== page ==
“After ten years of 4-H leadership, our kids were out of it,” Pat says. “I was thinking, ‘ What am I going to do with my time?’ That was in June.”
In July, she got a call from someone involved in the Canadian Badlands Passion Play. For the next four years, Elson was President and Pat was Treasurer. Both feel a real sense of accomplishment when they look at the success of the Passion Play today.
There is also a great sense of accomplishment when it comes to their children.
“The boys are all within two miles of us, up and down the road,” Elson says. “It’s very pleasing. It’s a tribute to their mother, because I was away so much in the oil business.”
Working side-by-side with his sons has been the best part of having the farm, he continues, and now his grandchildren are beginning to participate. “Some of them are becoming very involved, driving tractor and fixing fences – all the things we used to do.”
“So many years of participation together,” Pat says. “You just can’t get it anywhere else.”
Ferguson Family Kneehill County
It’s a long way from Nova Scotia to Three Hills, but that’s the trek Don Ferguson’s father Tom made at the age of 13 during the Great Depression. Today, the roots Tom put down have resulted in three further generations of farming Fergusons – the BMO Farm Family of the Year representing Kneehill County for 2016.
Travelling with his slightly-older sister, Tom joined an uncle and aunt who farmed in the area. Soon, however, he was living and working on a series of other local farms for room and board. Don recalls his father telling him that once he wrote a letter to his mother but couldn’t mail it for six months because he didn’t have a penny to buy a stamp.
At one farm though, Tom met Alice, who became his wife. Eventually, times improved
and Tom was able to purchase and farm his uncle’s half section, the base for today’s family operation to the southeast of Three Hills, as well as running a trucking business.
These days, Don and his sons, Matt and Mark, don’t really have time for trucking. The farm has over 9,000 acres under cultivation – about 20 per cent in either peas or malt barley and the rest equally divided between canola and wheat. The Fergusons were early adaptors of the new notill technology Don says.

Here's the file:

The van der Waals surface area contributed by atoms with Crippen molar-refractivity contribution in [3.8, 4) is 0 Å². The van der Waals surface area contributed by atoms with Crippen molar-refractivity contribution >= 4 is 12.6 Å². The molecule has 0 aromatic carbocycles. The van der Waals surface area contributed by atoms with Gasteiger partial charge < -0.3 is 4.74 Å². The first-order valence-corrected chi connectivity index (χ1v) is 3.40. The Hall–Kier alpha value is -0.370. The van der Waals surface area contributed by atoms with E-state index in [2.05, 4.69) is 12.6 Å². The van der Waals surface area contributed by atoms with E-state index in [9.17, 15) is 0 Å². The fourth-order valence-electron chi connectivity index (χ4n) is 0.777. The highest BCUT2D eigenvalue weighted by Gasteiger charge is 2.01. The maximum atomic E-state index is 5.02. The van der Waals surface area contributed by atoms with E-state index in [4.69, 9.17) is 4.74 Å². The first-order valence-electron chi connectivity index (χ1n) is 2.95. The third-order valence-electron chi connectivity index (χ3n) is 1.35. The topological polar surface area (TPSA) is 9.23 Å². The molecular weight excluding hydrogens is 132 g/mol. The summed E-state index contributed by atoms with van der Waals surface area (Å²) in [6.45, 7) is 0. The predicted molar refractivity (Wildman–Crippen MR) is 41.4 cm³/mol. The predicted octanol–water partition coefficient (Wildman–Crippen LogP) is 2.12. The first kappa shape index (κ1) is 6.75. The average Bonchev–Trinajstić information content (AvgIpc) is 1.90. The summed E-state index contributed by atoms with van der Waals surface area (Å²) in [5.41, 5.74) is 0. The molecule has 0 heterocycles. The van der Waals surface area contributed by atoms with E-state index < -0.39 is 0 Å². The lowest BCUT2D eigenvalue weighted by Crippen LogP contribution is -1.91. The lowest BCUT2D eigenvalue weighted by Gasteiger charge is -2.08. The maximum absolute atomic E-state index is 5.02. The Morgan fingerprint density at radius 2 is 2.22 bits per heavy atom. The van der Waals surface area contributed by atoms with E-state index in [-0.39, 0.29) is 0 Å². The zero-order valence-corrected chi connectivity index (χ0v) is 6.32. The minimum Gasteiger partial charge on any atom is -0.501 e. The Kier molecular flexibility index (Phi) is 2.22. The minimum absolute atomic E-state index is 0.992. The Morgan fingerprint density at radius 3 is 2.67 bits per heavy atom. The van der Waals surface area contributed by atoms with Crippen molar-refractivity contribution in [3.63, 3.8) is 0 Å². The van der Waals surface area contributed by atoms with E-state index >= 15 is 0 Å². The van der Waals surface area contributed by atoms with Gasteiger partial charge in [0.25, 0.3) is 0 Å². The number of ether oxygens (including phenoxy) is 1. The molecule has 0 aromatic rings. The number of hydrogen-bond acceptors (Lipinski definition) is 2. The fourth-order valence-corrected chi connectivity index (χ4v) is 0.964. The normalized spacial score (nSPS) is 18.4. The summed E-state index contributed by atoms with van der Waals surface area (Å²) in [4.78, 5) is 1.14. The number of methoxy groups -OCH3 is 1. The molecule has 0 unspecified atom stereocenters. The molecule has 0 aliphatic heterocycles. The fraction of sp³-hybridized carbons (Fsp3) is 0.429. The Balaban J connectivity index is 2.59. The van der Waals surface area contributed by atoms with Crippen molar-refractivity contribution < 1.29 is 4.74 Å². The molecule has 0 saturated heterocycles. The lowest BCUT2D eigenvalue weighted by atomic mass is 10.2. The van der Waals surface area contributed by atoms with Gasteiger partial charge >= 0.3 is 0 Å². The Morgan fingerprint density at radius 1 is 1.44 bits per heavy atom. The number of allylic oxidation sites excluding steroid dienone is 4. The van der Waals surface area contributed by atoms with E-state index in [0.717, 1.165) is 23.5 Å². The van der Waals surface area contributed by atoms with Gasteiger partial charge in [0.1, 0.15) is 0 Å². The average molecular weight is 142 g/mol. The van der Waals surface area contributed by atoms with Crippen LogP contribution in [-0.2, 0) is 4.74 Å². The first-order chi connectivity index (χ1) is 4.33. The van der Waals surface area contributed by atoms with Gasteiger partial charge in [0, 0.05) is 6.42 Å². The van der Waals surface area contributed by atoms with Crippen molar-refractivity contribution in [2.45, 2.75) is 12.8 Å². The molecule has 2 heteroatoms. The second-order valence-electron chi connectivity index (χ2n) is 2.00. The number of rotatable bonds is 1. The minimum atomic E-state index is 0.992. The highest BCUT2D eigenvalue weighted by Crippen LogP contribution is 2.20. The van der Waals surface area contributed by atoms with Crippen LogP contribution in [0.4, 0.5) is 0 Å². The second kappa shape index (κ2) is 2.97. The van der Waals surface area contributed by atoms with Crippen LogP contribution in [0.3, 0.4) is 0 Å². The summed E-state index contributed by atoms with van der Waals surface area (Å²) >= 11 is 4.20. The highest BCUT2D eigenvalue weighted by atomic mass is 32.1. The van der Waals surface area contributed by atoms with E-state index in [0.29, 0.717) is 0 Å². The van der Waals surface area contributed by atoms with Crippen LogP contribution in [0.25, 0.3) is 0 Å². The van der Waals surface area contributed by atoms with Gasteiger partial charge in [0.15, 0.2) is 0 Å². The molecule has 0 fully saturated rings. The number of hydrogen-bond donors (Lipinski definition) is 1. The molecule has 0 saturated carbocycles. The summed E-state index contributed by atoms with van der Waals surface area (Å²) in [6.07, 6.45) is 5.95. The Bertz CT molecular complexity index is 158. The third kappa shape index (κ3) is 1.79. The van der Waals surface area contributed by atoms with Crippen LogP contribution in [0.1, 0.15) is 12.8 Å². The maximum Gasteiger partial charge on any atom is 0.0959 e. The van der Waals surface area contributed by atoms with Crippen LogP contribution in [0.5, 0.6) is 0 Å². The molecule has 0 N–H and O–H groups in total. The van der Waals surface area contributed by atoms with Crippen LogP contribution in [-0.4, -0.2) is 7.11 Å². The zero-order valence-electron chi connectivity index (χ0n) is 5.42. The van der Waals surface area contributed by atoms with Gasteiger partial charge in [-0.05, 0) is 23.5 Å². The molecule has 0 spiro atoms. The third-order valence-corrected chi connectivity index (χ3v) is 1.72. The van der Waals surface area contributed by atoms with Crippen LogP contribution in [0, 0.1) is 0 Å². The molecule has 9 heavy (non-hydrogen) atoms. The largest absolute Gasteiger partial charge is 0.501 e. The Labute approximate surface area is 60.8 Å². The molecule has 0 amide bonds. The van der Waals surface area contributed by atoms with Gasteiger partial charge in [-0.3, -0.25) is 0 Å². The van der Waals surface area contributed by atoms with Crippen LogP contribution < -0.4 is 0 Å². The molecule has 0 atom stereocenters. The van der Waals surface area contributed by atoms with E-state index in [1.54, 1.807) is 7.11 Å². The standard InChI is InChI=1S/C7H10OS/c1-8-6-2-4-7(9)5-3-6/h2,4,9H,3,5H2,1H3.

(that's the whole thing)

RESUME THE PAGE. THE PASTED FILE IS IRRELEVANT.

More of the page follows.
“As soon as the air-seeders came out, they offered a whole bunch of new opportunities we hadn’t had before. Soil conservation has always been our first priority. Look after the soil and it will look after you!”
He recalls days when extensive labour was required to repair washouts from the spring runoff and when any wind would pick up topsoil and blow it away.
The Ferguson's also make extensive use of GPS tracking.
“We don’t have anything on the farm that you steer,” Don observes. “It’s all auto-steer. My boys really like technology. If we can see it’s useful, we adopt it.”
Don says he often wishes his father could see the technology and equipment the farm uses today. Matt and his wife Jen also have a 150 head, grass-fed cow/ calf operation using Angus/Simmental cows bred Angus. Don’s daughter, Sarah Richardson and her husband also have a cow/ calf herd.
“All of us farm our own land and share machinery,” Don explains. “We all work together. We just do the work the way we think it should be done. It doesn’t really matter whose land it is. At the end of the day, the work’s all done.”
The Fergusons have been very involved in their community for many years. Tom was a county councillor for 18 years in the 1970s and 1980s. Don is approaching his 40th year as a member of the Elks Club. His wife Krista worked for many years in the lab at the hospital and still volunteers there. Their children, Matt & his wife Jen, Mark and his wife Jordana and the Richardsons have all been busy volunteering with local boards, 4-H, church and coaching minor sports.